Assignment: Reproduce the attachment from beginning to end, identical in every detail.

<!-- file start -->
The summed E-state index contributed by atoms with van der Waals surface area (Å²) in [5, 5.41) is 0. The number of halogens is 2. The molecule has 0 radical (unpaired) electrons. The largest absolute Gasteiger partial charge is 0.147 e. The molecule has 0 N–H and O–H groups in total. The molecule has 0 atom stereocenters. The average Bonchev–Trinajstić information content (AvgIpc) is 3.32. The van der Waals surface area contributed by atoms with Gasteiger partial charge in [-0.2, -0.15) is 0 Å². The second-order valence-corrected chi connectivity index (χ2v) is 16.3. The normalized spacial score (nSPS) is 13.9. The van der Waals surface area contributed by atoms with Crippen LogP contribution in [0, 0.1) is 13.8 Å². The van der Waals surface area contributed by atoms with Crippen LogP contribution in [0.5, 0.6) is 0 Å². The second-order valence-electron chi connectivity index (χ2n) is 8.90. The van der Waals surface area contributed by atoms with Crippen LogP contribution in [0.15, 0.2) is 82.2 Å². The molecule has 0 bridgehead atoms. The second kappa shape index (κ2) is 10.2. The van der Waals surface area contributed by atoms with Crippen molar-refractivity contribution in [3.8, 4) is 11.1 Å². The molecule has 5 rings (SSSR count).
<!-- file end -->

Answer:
The summed E-state index contributed by atoms with van der Waals surface area (Å²) in [5, 5.41) is 0. The number of halogens is 2. The molecule has 0 radical (unpaired) electrons. The largest absolute Gasteiger partial charge is 0.147 e. The molecule has 0 N–H and O–H groups in total. The molecule has 0 atom stereocenters. The average Bonchev–Trinajstić information content (AvgIpc) is 3.32. The van der Waals surface area contributed by atoms with Gasteiger partial charge in [-0.2, -0.15) is 0 Å². The second-order valence-corrected chi connectivity index (χ2v) is 16.3. The normalized spacial score (nSPS) is 13.9. The van der Waals surface area contributed by atoms with Crippen LogP contribution in [0, 0.1) is 13.8 Å². The van der Waals surface area contributed by atoms with Crippen LogP contribution in [0.5, 0.6) is 0 Å². The second-order valence-electron chi connectivity index (χ2n) is 8.90. The van der Waals surface area contributed by atoms with Crippen LogP contribution in [0.15, 0.2) is 82.2 Å². The molecule has 0 bridgehead atoms. The second kappa shape index (κ2) is 10.2. The van der Waals surface area contributed by atoms with Crippen molar-refractivity contribution in [3.8, 4) is 11.1 Å². The molecule has 5 rings (SSSR count).